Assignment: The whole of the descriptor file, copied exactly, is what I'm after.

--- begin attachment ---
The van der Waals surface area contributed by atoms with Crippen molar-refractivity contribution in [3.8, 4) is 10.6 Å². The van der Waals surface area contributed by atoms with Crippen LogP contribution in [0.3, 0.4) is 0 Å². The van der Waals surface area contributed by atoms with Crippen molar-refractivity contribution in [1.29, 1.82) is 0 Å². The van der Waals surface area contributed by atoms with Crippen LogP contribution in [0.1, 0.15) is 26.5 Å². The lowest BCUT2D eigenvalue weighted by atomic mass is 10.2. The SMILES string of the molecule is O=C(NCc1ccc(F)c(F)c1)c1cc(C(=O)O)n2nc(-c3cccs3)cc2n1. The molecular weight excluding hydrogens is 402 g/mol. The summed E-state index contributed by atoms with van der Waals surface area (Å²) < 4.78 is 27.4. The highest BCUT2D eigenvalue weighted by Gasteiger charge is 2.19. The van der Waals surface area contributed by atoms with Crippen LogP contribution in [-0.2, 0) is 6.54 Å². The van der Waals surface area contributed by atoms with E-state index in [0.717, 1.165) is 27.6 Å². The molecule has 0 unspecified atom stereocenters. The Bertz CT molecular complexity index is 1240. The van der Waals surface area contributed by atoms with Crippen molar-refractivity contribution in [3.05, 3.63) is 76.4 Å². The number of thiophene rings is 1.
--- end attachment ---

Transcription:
The van der Waals surface area contributed by atoms with Crippen molar-refractivity contribution in [3.8, 4) is 10.6 Å². The van der Waals surface area contributed by atoms with Crippen LogP contribution in [0.3, 0.4) is 0 Å². The van der Waals surface area contributed by atoms with Crippen molar-refractivity contribution in [1.29, 1.82) is 0 Å². The van der Waals surface area contributed by atoms with Crippen LogP contribution in [0.1, 0.15) is 26.5 Å². The lowest BCUT2D eigenvalue weighted by atomic mass is 10.2. The SMILES string of the molecule is O=C(NCc1ccc(F)c(F)c1)c1cc(C(=O)O)n2nc(-c3cccs3)cc2n1. The molecular weight excluding hydrogens is 402 g/mol. The summed E-state index contributed by atoms with van der Waals surface area (Å²) < 4.78 is 27.4. The highest BCUT2D eigenvalue weighted by Gasteiger charge is 2.19. The van der Waals surface area contributed by atoms with Crippen LogP contribution in [-0.2, 0) is 6.54 Å². The van der Waals surface area contributed by atoms with E-state index in [0.717, 1.165) is 27.6 Å². The molecule has 0 unspecified atom stereocenters. The Bertz CT molecular complexity index is 1240. The van der Waals surface area contributed by atoms with Crippen molar-refractivity contribution in [3.05, 3.63) is 76.4 Å². The number of thiophene rings is 1.